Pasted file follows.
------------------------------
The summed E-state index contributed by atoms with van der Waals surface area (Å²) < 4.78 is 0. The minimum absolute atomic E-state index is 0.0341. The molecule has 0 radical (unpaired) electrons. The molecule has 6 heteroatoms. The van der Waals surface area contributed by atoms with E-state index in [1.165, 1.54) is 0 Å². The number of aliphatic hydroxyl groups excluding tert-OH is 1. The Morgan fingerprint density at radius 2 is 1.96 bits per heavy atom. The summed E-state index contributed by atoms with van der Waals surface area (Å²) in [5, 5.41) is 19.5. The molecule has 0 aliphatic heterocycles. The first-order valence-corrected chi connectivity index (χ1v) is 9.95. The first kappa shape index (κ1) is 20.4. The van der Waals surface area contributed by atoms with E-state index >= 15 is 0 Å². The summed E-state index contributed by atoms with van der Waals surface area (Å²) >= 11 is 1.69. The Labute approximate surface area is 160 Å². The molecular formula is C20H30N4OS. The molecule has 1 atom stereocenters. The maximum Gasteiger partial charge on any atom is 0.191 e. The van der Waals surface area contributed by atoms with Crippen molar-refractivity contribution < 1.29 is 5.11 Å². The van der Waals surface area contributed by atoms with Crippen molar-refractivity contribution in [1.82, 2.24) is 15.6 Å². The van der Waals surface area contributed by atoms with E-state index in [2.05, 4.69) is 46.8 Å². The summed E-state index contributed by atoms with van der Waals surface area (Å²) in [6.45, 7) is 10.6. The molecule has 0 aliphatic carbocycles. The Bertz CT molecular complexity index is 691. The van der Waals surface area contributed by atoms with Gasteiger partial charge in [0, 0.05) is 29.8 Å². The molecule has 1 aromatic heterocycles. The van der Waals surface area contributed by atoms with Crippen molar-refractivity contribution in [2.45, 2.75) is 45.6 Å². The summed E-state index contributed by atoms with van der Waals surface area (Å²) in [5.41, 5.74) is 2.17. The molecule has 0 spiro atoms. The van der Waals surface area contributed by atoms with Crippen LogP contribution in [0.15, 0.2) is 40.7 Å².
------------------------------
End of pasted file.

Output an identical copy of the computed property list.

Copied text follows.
The summed E-state index contributed by atoms with van der Waals surface area (Å²) < 4.78 is 0. The minimum absolute atomic E-state index is 0.0341. The molecule has 0 radical (unpaired) electrons. The molecule has 6 heteroatoms. The van der Waals surface area contributed by atoms with E-state index in [1.165, 1.54) is 0 Å². The number of aliphatic hydroxyl groups excluding tert-OH is 1. The Morgan fingerprint density at radius 2 is 1.96 bits per heavy atom. The summed E-state index contributed by atoms with van der Waals surface area (Å²) in [5, 5.41) is 19.5. The molecule has 0 aliphatic heterocycles. The first-order valence-corrected chi connectivity index (χ1v) is 9.95. The first kappa shape index (κ1) is 20.4. The van der Waals surface area contributed by atoms with E-state index >= 15 is 0 Å². The summed E-state index contributed by atoms with van der Waals surface area (Å²) >= 11 is 1.69. The Labute approximate surface area is 160 Å². The molecular formula is C20H30N4OS. The molecule has 1 atom stereocenters. The maximum Gasteiger partial charge on any atom is 0.191 e. The van der Waals surface area contributed by atoms with Crippen molar-refractivity contribution < 1.29 is 5.11 Å². The van der Waals surface area contributed by atoms with Crippen molar-refractivity contribution in [1.82, 2.24) is 15.6 Å². The van der Waals surface area contributed by atoms with E-state index in [2.05, 4.69) is 46.8 Å². The summed E-state index contributed by atoms with van der Waals surface area (Å²) in [6.45, 7) is 10.6. The molecule has 0 aliphatic carbocycles. The Bertz CT molecular complexity index is 691. The van der Waals surface area contributed by atoms with Gasteiger partial charge in [0, 0.05) is 29.8 Å². The molecule has 1 aromatic heterocycles. The van der Waals surface area contributed by atoms with Crippen molar-refractivity contribution in [2.45, 2.75) is 45.6 Å². The summed E-state index contributed by atoms with van der Waals surface area (Å²) in [5.41, 5.74) is 2.17. The molecule has 0 spiro atoms. The van der Waals surface area contributed by atoms with Crippen LogP contribution in [0.15, 0.2) is 40.7 Å².